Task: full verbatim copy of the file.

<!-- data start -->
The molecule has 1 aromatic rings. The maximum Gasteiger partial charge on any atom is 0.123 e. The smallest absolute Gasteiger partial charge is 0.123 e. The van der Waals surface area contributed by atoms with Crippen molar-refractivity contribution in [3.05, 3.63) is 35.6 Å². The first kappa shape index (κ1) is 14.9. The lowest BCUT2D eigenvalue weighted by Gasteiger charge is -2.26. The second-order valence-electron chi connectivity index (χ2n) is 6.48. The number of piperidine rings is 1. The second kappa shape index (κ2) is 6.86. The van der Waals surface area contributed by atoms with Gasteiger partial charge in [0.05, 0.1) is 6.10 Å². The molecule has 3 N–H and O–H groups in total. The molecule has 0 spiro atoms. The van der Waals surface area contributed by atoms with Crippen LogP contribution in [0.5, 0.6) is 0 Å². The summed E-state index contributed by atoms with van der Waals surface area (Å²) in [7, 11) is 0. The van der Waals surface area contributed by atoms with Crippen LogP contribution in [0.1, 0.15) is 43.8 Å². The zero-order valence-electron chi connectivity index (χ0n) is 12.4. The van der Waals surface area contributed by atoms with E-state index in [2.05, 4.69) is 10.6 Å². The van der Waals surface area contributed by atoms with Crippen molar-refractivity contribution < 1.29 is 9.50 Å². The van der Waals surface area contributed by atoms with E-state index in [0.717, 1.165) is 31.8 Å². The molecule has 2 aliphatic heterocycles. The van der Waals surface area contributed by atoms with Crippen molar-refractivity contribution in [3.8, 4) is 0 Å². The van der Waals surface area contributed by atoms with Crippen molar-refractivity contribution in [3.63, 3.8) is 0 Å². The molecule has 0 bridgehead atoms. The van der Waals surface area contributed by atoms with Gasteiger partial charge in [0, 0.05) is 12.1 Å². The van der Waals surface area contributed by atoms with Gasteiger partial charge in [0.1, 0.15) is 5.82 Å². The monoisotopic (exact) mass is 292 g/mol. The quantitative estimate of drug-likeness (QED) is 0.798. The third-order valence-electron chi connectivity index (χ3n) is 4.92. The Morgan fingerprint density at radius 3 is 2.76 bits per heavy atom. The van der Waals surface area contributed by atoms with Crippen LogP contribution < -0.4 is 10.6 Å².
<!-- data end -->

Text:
The molecule has 1 aromatic rings. The maximum Gasteiger partial charge on any atom is 0.123 e. The smallest absolute Gasteiger partial charge is 0.123 e. The van der Waals surface area contributed by atoms with Crippen molar-refractivity contribution in [3.05, 3.63) is 35.6 Å². The first kappa shape index (κ1) is 14.9. The lowest BCUT2D eigenvalue weighted by Gasteiger charge is -2.26. The second-order valence-electron chi connectivity index (χ2n) is 6.48. The number of piperidine rings is 1. The second kappa shape index (κ2) is 6.86. The van der Waals surface area contributed by atoms with Gasteiger partial charge in [0.05, 0.1) is 6.10 Å². The molecule has 3 N–H and O–H groups in total. The molecule has 0 spiro atoms. The van der Waals surface area contributed by atoms with Crippen LogP contribution in [0.5, 0.6) is 0 Å². The summed E-state index contributed by atoms with van der Waals surface area (Å²) in [7, 11) is 0. The van der Waals surface area contributed by atoms with Crippen LogP contribution in [0.1, 0.15) is 43.8 Å². The zero-order valence-electron chi connectivity index (χ0n) is 12.4. The van der Waals surface area contributed by atoms with E-state index in [2.05, 4.69) is 10.6 Å². The van der Waals surface area contributed by atoms with Crippen molar-refractivity contribution < 1.29 is 9.50 Å². The van der Waals surface area contributed by atoms with E-state index in [0.717, 1.165) is 31.8 Å². The molecule has 2 aliphatic heterocycles. The van der Waals surface area contributed by atoms with Crippen molar-refractivity contribution in [3.8, 4) is 0 Å². The van der Waals surface area contributed by atoms with Crippen molar-refractivity contribution in [3.63, 3.8) is 0 Å². The molecule has 0 bridgehead atoms. The van der Waals surface area contributed by atoms with Gasteiger partial charge in [0, 0.05) is 12.1 Å². The van der Waals surface area contributed by atoms with Gasteiger partial charge in [0.1, 0.15) is 5.82 Å². The monoisotopic (exact) mass is 292 g/mol. The quantitative estimate of drug-likeness (QED) is 0.798. The third-order valence-electron chi connectivity index (χ3n) is 4.92. The Morgan fingerprint density at radius 3 is 2.76 bits per heavy atom. The van der Waals surface area contributed by atoms with Crippen LogP contribution < -0.4 is 10.6 Å².